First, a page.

Steven Spielberg, a filmmaker synonymous with big-screen enchantment, has set a new deal with Netflix in which his production company, Amblin Partners, will make multiple feature films per year for the streaming giant.
The partnership, one long courted by Ted Sarandos, Netflix chief content officer, is a major get for the company that, amid increasing competition, brings perhaps the most beloved film director more officially into the streaming fold.
The deal announced Monday doesn’t specifically include any movies to be directed by Spielberg. This December, he will release “West Side Story” theatrically with Disney’s 20th Century Studios. Amblin has a separate deal with Universal Pictures for theatrical releases.
“At Amblin, storytelling will forever be at the center of everything we do, and from the minute Ted and I started discussing a partnership, it was abundantly clear that we had an amazing opportunity to tell new stories together and reach audiences in new ways,” Spielberg said in a statement. “This new avenue for our films, alongside the stories we continue to tell with our longtime family at Universal and our other partners, will be incredibly fulfilling for me personally since we get to embark on it together with Ted, and I can’t wait to get started with him, Scott, and the entire Netflix team.”
Amblin, which takes its name from a 1968 short by Spielberg, has helped produce a wide variety of films outside of those made my Spielberg, including “1917” and “Green Book.” The two companies have previously worked together on TV series and the Aaron Sorkin movie “The Trial of the Chicago 7,” a film co-produced by Amblin that was sold by Paramount Pictures to Netflix during the pandemic.
Spielberg has sometimes been seen as against a streaming future for movies. A Deadline Hollywood headline on Monday’s announcement wondered: “Hell Freezes Over?”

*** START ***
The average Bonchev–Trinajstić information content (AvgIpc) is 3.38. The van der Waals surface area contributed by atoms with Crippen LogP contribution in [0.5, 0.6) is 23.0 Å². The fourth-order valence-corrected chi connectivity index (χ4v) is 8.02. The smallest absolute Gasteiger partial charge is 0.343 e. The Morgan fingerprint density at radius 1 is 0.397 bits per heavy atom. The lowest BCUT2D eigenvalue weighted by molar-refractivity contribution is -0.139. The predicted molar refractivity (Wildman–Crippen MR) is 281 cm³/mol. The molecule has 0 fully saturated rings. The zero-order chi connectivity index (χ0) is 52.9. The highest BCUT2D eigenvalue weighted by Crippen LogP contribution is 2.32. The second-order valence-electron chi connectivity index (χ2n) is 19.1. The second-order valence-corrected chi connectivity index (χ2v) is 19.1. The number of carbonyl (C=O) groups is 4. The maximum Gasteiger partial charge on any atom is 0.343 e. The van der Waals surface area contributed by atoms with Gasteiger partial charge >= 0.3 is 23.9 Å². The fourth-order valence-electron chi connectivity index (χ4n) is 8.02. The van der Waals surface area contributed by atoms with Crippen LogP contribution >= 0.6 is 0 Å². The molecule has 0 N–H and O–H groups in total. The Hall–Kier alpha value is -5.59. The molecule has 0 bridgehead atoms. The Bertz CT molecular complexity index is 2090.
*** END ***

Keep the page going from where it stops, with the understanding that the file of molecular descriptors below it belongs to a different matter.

But Spielberg in 2019 argued against the anti-streaming impression associated with him. Reports around then circulated that Spielberg believed streaming releases — which he compared to made-for-TV movies — should vie for Emmys, not Oscars. “I’m a firm believer that movie theaters need to be around forever,” Spielberg said that year.
He clarified that big screen or small screen, “what really matters to me is a great story and everyone should have access to great stories.”
“However, I feel people need to have the opportunity to leave the safe and familiar of their lives and go to a place where they can sit in the company of others and have a shared experience — cry together, laugh together, be afraid together — so that when it’s over they might feel a little less like strangers,” Spielberg wrote in an email to the New York Times. “I want to see the survival of movie theaters. I want the theatrical experience to remain relevant in our culture.”
The lines have also blurred since then. While Netflix has given exclusive theatrical runs of a week or more to some of its most prominent releases, traditional studios like Disney and Warner Bros. have embraced more hybrid release models that send movies simultaneously to streaming services.
“Steven is a creative visionary and leader and, like so many others around the world, my growing up was shaped by his memorable characters and stories that have been enduring, inspiring and awakening,” said Sarandos. “We cannot wait to get to work with the Amblin team and we are honored and thrilled to be part of this chapter of Steven’s cinematic history.”